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Caring for Carrie: A Story of Foster Parenting

Signs Your Child May Benefit from Seeing a TherapistShe was small for four-years-old, with light brown hair cut short and bangs bordering a pale, pixie face. Her dark brown eyes could not hide the pain and fear that was churning inside. Carrie had been taken into care by the authorities following an incident of domestic violence in her home. She was now going to be placed temporarily with my husband and me.

I too felt fear. I had never been a parent before let alone a foster parent now taking on a child — a troubled one at that. Oh, I had read all the books. My degree on the wall said I knew all this intellectual stuff. But I didn’t feel like I knew anything. As I looked at my husband, ‘Al’, I wondered if he felt the same apprehension. How would Carrie react to him as a male considering her experiences with her father?

Our first days and weeks together were not as I expected. There was no honeymoon period. We were immediately dealing with a very distressed little girl. For example, at mealtimes Carrie would not eat. She mostly stared and poked at her food. We tried gently prodding, ignoring, encouraging, even bribing — my personal no-no. We tried making favorite kids’ foods like hot dogs and macaroni and cheese. Even desserts were rejected. Nothing helped. It became frustrating and infuriating as our patience wore thinner and thinner.

Bedtimes were clearly terrifying for this wounded child. Even with a night light on to chase away the demons, Carrie’s eyes brimmed with tears as she clutched my hand in desperation when I tried to leave her.

“Sit with me,” she cried.

And I did. I read bedtime stories until she could barely keep her eyes open.

“Sometimes I have bad dreams,” she said. “There are snakes crawling all over me. Sometimes there are dinosaurs chasing me.”

But when sleep could no longer be denied, she pulled the covers over her head and burrowed underneath like a turtle in its shell. I worried how she could breathe, so once she was asleep, I pulled back the blankets to find a little girl swimming in a sea of perspiration in her self-made cocoon. This burrowing behavior also occurred whenever Al came into her bedroom to say good night or good morning.

Some days, as she dressed herself, she looked at her reflection in the mirror and mumbled softly, “I’m an ugly girl.”

“You’re so pretty!” I countered.

But reality and reassurances did nothing to assuage her self perception. Minor mistakes were enough to trigger self-recriminations such as, “Nobody likes me. I hate myself!”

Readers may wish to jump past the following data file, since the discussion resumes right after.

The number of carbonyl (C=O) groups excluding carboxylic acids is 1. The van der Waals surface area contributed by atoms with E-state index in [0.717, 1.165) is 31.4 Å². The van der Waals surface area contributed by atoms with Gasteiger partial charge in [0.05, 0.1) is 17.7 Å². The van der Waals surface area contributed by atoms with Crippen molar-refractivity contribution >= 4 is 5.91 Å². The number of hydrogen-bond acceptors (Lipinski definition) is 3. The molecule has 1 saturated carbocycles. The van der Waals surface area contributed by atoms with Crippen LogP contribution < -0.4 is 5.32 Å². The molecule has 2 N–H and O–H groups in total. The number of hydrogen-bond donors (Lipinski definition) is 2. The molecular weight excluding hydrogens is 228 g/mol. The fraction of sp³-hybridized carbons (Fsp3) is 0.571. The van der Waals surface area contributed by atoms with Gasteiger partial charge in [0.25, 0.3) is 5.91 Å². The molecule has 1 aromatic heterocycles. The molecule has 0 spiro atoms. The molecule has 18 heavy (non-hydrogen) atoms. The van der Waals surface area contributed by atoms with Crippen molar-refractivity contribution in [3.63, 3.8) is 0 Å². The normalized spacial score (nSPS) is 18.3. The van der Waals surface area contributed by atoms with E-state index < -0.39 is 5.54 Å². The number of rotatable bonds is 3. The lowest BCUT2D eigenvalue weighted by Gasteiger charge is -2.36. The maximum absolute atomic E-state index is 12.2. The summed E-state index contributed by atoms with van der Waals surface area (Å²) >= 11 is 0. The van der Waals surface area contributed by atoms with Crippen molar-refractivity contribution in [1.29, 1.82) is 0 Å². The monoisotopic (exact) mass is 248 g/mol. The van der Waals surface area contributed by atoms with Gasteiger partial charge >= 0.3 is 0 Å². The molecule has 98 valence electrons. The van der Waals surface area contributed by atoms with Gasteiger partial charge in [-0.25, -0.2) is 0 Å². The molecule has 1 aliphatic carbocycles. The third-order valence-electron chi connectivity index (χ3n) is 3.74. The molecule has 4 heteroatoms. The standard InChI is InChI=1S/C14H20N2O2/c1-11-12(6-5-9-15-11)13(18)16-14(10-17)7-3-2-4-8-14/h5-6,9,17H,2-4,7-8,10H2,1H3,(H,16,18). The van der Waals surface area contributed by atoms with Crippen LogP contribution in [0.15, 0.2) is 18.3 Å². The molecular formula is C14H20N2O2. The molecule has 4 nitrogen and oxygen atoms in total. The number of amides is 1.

Then, after months of curling herself up like a ball on the chair at the dinner table, an unexpected incident blew a hole through the thick wall she had built around her. Al suddenly turned to Carrie, took the spoon from her hand and shook it at her vigorously shouting, “Eat! Eat!”

The silence that followed was deafening! I was in shock. Carrie looked as if a bolt of lightning had struck her. Her whole body froze, her mouth and eyes wide open. Then just as suddenly, Al’s face melted into a smile, followed by a burst of laughter. The tension broken,

Carrie too erupted with a loud and explosive laugh.

And then the strangest thing happened. She took the spoon from his hand, shook it back at him, then proceeded to shovel the food on her plate into her mouth all the while muttering to herself, “Eat! Eat!” And she did — voraciously!  Carrie repeated this scenario every mealtime for the next several weeks, and it gradually subsided.

From that miraculous moment on, she made progress by leaps and bounds. I will leave it to the mental health experts to analyze what happened here, but whatever it was we were grateful. Other dramatic changes followed. For example, she turned her fear of Al into a game of peek-a-boo whenever he came into her bedroom. She burrowed under the covers, peeked her head out, laughed gleefully, then burrowed again.

Magically, other things began to change. Little things. Like the day she looked at herself in the mirror and said proudly,

“I’m Carrie,” then kissed her image in the mirror, saying, “I love myself!”

Neighborhood children came to call and she went happily outside to play, coming home with invitations to birthday parties

We knew Carrie’s stay with us was temporary. Even so, when the call came, many tears were shed. Before she left, however, we gave her a final parting gift — a doll that could be fed with her own spoon.

“Oh, she’s beautiful!” she exclaimed. “I think I’ll call her Carrie.”

“That’s a beautiful name. You take good care of her now.”

A few final hugs and she walked out of our lives for the last time. We just hope she took something from this brief encounter she could carry with her for the rest of her life.

*Some details were changed to maintain the integrity of confidentiality.

A longer version of this story was published in Homemakers magazine in May 2000 under the title “Carrie”.


Caring for Carrie: A Story of Foster Parenting

Libby Simon, MSW

Libby Simon, MSW, is a retired School Social Worker & Parent Educator who was employed in child welfare for several years followed by 20 years with the Child Guidance Clinic of Winnipeg. Also a late-blooming freelance writer, her numerous publications have appeared in a variety of periodicals in Canada and the U.S. For further details see her LinkedIn profile here.

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APA Reference
Simon, L. (2018). Caring for Carrie: A Story of Foster Parenting. Psych Central. Retrieved on October 29, 2020, from
Scientifically Reviewed
Last updated: 8 Jul 2018 (Originally: 5 Feb 2017)
Last reviewed: By a member of our scientific advisory board on 8 Jul 2018
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